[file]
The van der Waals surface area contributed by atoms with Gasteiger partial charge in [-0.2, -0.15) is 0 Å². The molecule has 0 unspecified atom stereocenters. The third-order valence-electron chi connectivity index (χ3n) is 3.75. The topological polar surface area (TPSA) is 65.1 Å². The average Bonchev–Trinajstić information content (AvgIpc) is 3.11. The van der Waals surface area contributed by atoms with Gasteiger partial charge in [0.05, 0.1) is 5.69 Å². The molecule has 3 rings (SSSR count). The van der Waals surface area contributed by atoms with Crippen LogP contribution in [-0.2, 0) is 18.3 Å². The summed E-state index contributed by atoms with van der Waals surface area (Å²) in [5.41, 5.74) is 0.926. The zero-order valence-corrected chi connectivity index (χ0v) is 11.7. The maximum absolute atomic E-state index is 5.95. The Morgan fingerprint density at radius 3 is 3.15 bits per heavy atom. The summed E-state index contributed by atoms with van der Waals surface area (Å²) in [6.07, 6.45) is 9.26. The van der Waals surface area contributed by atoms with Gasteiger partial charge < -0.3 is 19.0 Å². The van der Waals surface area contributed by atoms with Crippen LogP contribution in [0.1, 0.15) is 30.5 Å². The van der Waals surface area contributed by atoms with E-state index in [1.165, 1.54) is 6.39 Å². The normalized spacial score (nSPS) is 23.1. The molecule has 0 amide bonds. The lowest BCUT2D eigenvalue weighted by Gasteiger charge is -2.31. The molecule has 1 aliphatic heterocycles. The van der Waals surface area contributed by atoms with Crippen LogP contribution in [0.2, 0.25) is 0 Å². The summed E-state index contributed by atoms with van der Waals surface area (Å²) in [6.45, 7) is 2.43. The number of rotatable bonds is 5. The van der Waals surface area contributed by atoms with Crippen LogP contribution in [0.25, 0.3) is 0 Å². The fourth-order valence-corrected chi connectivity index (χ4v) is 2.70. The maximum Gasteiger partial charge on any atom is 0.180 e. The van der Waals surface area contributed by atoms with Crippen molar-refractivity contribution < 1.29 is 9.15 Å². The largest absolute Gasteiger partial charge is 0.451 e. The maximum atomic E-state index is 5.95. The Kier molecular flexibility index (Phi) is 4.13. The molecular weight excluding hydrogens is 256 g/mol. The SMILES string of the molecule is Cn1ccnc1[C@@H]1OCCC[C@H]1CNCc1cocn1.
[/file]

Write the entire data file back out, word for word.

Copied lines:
The van der Waals surface area contributed by atoms with Gasteiger partial charge in [-0.2, -0.15) is 0 Å². The molecule has 0 unspecified atom stereocenters. The third-order valence-electron chi connectivity index (χ3n) is 3.75. The topological polar surface area (TPSA) is 65.1 Å². The average Bonchev–Trinajstić information content (AvgIpc) is 3.11. The van der Waals surface area contributed by atoms with Gasteiger partial charge in [0.05, 0.1) is 5.69 Å². The molecule has 3 rings (SSSR count). The van der Waals surface area contributed by atoms with Crippen LogP contribution in [-0.2, 0) is 18.3 Å². The summed E-state index contributed by atoms with van der Waals surface area (Å²) in [5.41, 5.74) is 0.926. The zero-order valence-corrected chi connectivity index (χ0v) is 11.7. The maximum absolute atomic E-state index is 5.95. The Morgan fingerprint density at radius 3 is 3.15 bits per heavy atom. The summed E-state index contributed by atoms with van der Waals surface area (Å²) in [6.07, 6.45) is 9.26. The van der Waals surface area contributed by atoms with Gasteiger partial charge < -0.3 is 19.0 Å². The van der Waals surface area contributed by atoms with Crippen LogP contribution in [0.1, 0.15) is 30.5 Å². The van der Waals surface area contributed by atoms with E-state index in [1.165, 1.54) is 6.39 Å². The normalized spacial score (nSPS) is 23.1. The molecule has 0 amide bonds. The lowest BCUT2D eigenvalue weighted by Gasteiger charge is -2.31. The molecule has 1 aliphatic heterocycles. The van der Waals surface area contributed by atoms with Crippen LogP contribution in [0.2, 0.25) is 0 Å². The summed E-state index contributed by atoms with van der Waals surface area (Å²) in [6.45, 7) is 2.43. The number of rotatable bonds is 5. The van der Waals surface area contributed by atoms with Crippen LogP contribution in [0.25, 0.3) is 0 Å². The fourth-order valence-corrected chi connectivity index (χ4v) is 2.70. The maximum Gasteiger partial charge on any atom is 0.180 e. The van der Waals surface area contributed by atoms with Crippen molar-refractivity contribution < 1.29 is 9.15 Å². The largest absolute Gasteiger partial charge is 0.451 e. The maximum atomic E-state index is 5.95. The Kier molecular flexibility index (Phi) is 4.13. The molecular weight excluding hydrogens is 256 g/mol. The SMILES string of the molecule is Cn1ccnc1[C@@H]1OCCC[C@H]1CNCc1cocn1.